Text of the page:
Much has been made of China's vaunted economic revolution and its inevitable impact on global trade, politics, and the environment, but the collision of Western-style development and traditional culture may be creating a more immediate—and troubling—issue: Chinese women are killing themselves at an alarming rate.
A quarter of the world's women live in China, but, according to Women's International Network News (Spring 1999), the country is home to more than half the world's female suicides—about 500 a day. Indeed, World Bank researchers found that China's female suicide rate is nearly five times the global average. It is the only country where female suicide victims outnumber male suicides.
The phenomenon is especially common among young, rural Chinese women. (Three times as many suicides take place in the countryside as in the cities.) The continuing low status of rural women has collided with the nation's growing market economy, writes Veronica Pearson in Jane (June/July 1999). Although the communist government 50 years ago granted women equal access to divorce, education, and jobs, those rights—along with the majority of moneymaking opportunities—are found primarily in China's major cities.
And thanks to television, rural women now know their urban counterparts have more money and freedom, while their own lives aren't significantly different from those of their great-grandmothers. Arranged marriages are still common, sons are still treated like "little emperors," and daughters—if they aren't aborted or abandoned—are rarely educated. Once they're married, young brides are at the mercy of their husbands' families, particularly their mothers-in-law, whom they are expected to wait on like servants. Young women begin to command respect, says Pearson, only when they have produced male heirs.
These aren't depressed or mentally ill women, either. WIN notes that early results from a study being conducted by a Canadian psychiatrist suggest that most of these suicides are impulsive acts—often precipitated by a family quarrel—committed by otherwise sound women.
Social workers and doctors are working together to devise suicide prevention strategies—including family counseling and emergency hot lines—in some of China's larger cities. But these services aren't available in rural areas. "It's an uphill fight in a country where one suicide conference was abruptly canceled last year and mainstream newspapers have not even mentioned the topic," WIN reports.
Although suicide is viewed in the West as an act of weakness, in China it can be considered, as Pearson puts it, "a demonstration of strength and conviction . . . a time-honored resort of women who have been maligned, dishonored, shamed, or wronged."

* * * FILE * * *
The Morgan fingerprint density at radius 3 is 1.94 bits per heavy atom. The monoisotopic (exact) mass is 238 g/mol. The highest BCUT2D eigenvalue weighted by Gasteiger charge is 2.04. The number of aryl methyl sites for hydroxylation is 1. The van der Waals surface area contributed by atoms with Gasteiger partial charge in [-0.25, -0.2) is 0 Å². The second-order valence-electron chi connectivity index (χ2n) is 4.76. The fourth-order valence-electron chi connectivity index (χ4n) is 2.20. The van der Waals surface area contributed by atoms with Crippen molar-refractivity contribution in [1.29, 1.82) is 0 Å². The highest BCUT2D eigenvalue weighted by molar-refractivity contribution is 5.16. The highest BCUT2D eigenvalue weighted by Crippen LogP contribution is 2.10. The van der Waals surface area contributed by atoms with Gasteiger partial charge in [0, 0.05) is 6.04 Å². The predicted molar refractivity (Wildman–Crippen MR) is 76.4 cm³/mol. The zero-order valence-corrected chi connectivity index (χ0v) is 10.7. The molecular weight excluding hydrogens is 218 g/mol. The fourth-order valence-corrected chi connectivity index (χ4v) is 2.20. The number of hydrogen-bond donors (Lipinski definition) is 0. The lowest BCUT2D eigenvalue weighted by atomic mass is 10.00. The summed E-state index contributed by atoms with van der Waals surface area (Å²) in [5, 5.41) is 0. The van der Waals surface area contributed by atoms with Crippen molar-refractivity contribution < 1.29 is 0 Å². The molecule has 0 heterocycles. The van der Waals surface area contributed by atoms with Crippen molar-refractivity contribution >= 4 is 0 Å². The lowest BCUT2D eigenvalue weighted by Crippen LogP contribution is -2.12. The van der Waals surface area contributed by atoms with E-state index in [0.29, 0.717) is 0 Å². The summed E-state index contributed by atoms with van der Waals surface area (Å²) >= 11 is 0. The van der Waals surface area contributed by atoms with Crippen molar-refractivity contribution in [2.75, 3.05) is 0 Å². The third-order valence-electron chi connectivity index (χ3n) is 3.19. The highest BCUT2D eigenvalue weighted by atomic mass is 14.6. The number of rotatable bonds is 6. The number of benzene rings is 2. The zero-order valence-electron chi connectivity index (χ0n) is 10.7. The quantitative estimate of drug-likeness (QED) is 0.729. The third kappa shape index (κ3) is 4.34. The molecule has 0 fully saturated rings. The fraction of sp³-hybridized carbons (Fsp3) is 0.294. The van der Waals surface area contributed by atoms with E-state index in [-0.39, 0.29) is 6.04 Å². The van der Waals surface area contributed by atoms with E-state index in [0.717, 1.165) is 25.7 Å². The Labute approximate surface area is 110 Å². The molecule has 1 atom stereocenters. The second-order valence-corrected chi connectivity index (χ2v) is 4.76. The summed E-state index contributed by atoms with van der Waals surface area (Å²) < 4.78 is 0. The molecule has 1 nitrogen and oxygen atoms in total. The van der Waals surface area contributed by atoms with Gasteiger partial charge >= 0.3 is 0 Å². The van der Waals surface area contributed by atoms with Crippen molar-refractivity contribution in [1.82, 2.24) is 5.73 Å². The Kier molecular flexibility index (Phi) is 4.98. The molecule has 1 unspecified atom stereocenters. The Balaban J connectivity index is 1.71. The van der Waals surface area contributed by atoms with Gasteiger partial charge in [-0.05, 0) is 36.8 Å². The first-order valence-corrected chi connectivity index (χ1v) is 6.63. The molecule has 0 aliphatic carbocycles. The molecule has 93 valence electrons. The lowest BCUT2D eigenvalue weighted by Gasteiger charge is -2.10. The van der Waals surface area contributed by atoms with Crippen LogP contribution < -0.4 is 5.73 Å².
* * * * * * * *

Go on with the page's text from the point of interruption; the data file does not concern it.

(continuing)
The same is true in Pakistan, where female suicide also is a growing problem. Here, too, the standard victim is a young woman living in the countryside, although in Pakistan, reports Child Newsline (June 3, 1999), the suicides more commonly precede arranged marriages. In the southeastern Pakistan province of Sindh alone, 60 to 100 girls and women kill themselves each month.
Female suicides are also up in Afghanistan, where women's lives have dramatically worsened since the fundamentalist Islamic Taliban took control of the government three years ago and forbade women to work. An anonymous doctor who spoke to Julian West of the International News Electronic Telegraph (May 17, 1998) confirmed that women's suicides had risen significantly.
Besides the social and cultural problems created by the Taliban's oppression of women, the regime has also created serious economic problems for the many Afghan families who once depended on women's incomes. In the capital city of Kabul alone, roughly 40,000 female civil servants lost their jobs. The number of street kids has doubled in the past few years as well, to an estimated 50,000 today. One psychiatrist told West that poverty was leading many Afghan women to commit suicide: "They have no bread, no food, nothing."
But in these and other countries ruled by fundamentalist Muslim governments, women don't have to kill themselves to get out of a tight spot—their male relatives will do it for them. Child Newsline reported an incident in which a man killed his sister with an ax when she refused to accept an arranged marriage, and The New York Times (June 20, 1999) detailed the prevalence of "honor killings" of unchaste women in the Arab world. Sometimes a rumor alone is enough to cost a family its honor; the only way to restore it is for a male relative to kill the offending female. "We do not consider this murder," a 22-year-old Jordanian man who killed his sister last year told The New York Times. "It was like cutting off a finger."